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Edith and Bernadette Jean-Francois of Island Hub. (Photo by Madeline Lemieux)

Edith and Bernadette Jean-Francois of Island Hub. (Photo by Madeline Lemieux)

Three questions for Bernadette Jean-Francois of Island Hub 

Finding island time on Monroe Road

For former New Yorker Bernadette Jean-Francois, moving to Charlotte was a welcoming change of pace. "I was working full-time, going to school at night, having children. It was getting expensive," she recalls. "My family said, 'Let's explore a different location,' and we fell in love with Charlotte."

Still, something was missing for Haitian-born Jean-Francois: the taste of home. Though Caribbean cuisine had carved out a niche in New York, Jean-Francois realized it was harder to find in the Queen City. In an attempt to fill the void, Jean-Francois joined her sister-in-law, Edith, in opening a Caribbean takeaway.

Though the to-go shop eventually closed, it planted the seeds for a bigger vision: "I said, 'Let's do something more elegant, something nice where people can sit down and we play music and have a live band.'"

Jean-Francois' vision of a creating a Caribbean flavor that transcends the menu got traction when her husband found a vacant spot on Monroe Road. Joining forces again with sister-in-law Edith, Bernadette opened Island Hub.

Creative Loafing: How did you bring elements of Caribbean nightlife to Island Hub, and what sort of experience did you create?

Jean-Francois: We have a live band every Friday night. We have a DJ who plays all different types of music — Caribbean, Zouk, reggae. Sometimes we have Latin music and salsa. It's been great. We're open until two a.m., and we serve food until the last minute. People come in after two still wanting food, and I say, 'No, I'm tired, I want to go to sleep.' But people can buy food up until two in the morning. The soccer [game broadcasting] has been huge, too.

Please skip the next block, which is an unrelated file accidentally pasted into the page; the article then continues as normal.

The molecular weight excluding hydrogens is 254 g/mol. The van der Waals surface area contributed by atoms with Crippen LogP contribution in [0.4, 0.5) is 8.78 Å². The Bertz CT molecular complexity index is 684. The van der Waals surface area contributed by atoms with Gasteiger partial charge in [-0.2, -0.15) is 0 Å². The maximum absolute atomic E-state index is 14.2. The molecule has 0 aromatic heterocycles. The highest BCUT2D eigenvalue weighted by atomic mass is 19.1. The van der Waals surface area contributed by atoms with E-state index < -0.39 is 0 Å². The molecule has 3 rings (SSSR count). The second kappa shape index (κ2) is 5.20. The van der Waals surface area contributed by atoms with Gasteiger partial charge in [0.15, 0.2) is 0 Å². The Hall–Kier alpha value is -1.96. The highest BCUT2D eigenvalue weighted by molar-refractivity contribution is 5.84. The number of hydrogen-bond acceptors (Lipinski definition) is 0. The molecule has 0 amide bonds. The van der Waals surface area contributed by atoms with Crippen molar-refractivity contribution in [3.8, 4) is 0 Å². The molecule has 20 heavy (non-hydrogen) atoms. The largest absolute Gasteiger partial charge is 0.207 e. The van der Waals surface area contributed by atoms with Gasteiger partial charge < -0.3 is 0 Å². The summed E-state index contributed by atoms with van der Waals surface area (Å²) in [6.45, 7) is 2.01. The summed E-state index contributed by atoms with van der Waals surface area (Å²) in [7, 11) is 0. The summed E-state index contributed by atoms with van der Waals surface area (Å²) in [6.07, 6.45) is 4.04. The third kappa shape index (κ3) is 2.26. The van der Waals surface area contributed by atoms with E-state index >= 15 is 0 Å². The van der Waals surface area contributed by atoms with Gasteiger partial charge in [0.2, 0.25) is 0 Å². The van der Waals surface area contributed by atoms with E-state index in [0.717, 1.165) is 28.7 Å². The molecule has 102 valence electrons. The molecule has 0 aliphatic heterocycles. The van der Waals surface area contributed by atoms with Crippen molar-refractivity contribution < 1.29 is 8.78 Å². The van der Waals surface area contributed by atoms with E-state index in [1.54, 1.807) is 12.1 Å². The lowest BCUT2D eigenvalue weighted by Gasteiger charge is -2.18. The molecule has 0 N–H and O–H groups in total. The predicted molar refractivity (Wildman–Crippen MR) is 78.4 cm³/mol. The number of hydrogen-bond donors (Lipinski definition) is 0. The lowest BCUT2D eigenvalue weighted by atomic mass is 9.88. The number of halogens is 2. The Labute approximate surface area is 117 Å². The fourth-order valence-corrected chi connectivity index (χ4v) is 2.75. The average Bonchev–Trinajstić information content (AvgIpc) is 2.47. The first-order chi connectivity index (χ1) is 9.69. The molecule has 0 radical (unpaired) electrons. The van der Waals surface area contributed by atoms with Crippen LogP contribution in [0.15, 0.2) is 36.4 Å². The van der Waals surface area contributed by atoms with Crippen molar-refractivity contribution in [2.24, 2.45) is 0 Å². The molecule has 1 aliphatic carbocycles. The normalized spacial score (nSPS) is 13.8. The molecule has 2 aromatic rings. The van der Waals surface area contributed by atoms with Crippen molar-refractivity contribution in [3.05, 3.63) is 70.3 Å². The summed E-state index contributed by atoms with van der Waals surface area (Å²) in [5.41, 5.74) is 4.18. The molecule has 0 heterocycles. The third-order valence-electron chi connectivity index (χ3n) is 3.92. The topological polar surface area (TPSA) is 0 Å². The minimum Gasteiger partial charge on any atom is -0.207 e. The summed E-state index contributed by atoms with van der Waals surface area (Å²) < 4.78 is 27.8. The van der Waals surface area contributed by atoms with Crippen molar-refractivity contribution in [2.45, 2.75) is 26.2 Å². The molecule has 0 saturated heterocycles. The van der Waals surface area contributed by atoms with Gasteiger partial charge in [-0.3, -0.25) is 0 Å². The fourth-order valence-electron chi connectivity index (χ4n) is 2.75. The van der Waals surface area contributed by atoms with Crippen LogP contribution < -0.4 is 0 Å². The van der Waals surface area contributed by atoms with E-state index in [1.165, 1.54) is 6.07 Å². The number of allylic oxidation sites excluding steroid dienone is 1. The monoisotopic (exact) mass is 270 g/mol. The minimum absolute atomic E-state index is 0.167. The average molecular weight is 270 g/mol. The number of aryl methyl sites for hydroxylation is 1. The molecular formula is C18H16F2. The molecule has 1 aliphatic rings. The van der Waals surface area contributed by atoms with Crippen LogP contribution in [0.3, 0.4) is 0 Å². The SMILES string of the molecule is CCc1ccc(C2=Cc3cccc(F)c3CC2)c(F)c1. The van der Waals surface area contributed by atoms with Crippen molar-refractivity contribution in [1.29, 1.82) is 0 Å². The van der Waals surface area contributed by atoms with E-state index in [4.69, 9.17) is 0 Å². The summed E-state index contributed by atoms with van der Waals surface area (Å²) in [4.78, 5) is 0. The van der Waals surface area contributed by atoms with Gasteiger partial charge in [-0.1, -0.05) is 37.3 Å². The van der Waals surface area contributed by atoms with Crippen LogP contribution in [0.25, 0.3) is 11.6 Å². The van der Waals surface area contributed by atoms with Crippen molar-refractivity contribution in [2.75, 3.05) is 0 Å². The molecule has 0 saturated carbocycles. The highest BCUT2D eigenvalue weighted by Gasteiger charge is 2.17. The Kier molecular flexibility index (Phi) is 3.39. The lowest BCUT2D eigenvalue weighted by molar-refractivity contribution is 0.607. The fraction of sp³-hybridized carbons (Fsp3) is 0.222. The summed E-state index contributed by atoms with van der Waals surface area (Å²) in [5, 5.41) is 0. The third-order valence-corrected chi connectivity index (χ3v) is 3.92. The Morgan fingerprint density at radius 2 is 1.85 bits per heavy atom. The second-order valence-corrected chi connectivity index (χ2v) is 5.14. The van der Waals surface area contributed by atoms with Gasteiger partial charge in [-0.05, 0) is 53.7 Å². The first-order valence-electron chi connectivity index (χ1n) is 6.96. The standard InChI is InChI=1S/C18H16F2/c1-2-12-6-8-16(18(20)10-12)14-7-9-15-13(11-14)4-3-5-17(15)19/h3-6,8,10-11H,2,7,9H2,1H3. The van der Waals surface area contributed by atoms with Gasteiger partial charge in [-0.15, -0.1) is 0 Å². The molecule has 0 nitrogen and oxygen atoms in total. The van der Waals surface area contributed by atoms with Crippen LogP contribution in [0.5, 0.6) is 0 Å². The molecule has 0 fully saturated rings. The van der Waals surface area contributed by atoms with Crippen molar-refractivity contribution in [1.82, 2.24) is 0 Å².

How do you introduce Haitian food to someone that has never tried it before, and what's a good entry-level dish to try?

We have a lot of the same culture as New Orleans. We're a melting pot of different areas. Cuban, Islanders, Dominican, Latino... that kind of culture. We mix a little bit of the West Indies. That's why people from Florida are familiar with the food and they look for it. We had a guy from Miami who had been looking for this food forever and was depressed that he couldn't find it. He came here jumping for joy when he saw we serve goat. He said, 'I'll see you every single day!' and he has been! We have a lot of flavor, a lot of spicy. Our traditional griot is major. It's a fried pork. Or legume. That's a famous dish. It's beef braised with eggplant, cabbage, carrots, chayote, spinach and carrots all mushed together. It's great with white rice. If you're into seafood, try the red snapper fish.

What inspired the recipes you chose for your menu?

I learned to cook from family. I was always a great cook; entertainment was always at my house. When I cook for family, I cook the same things we have here. I had to narrow the menu down because it was getting too big and I wanted the cook to be comfortable. I have my sister-in-law and some good people here, and we team together to provide a good experience. When we get the service right, then I can add little things on top. Make some surprises, so people don't get bored with the same food. I'm big on customer service, and I want to get good people in here. When you come here, you're like family. We have a very friendly environment, all about love, we want to share that love through food. Everybody's welcome, not just people from the Caribbean. All races, all colors, everyone comes here and they enjoy it and they're very happy about.

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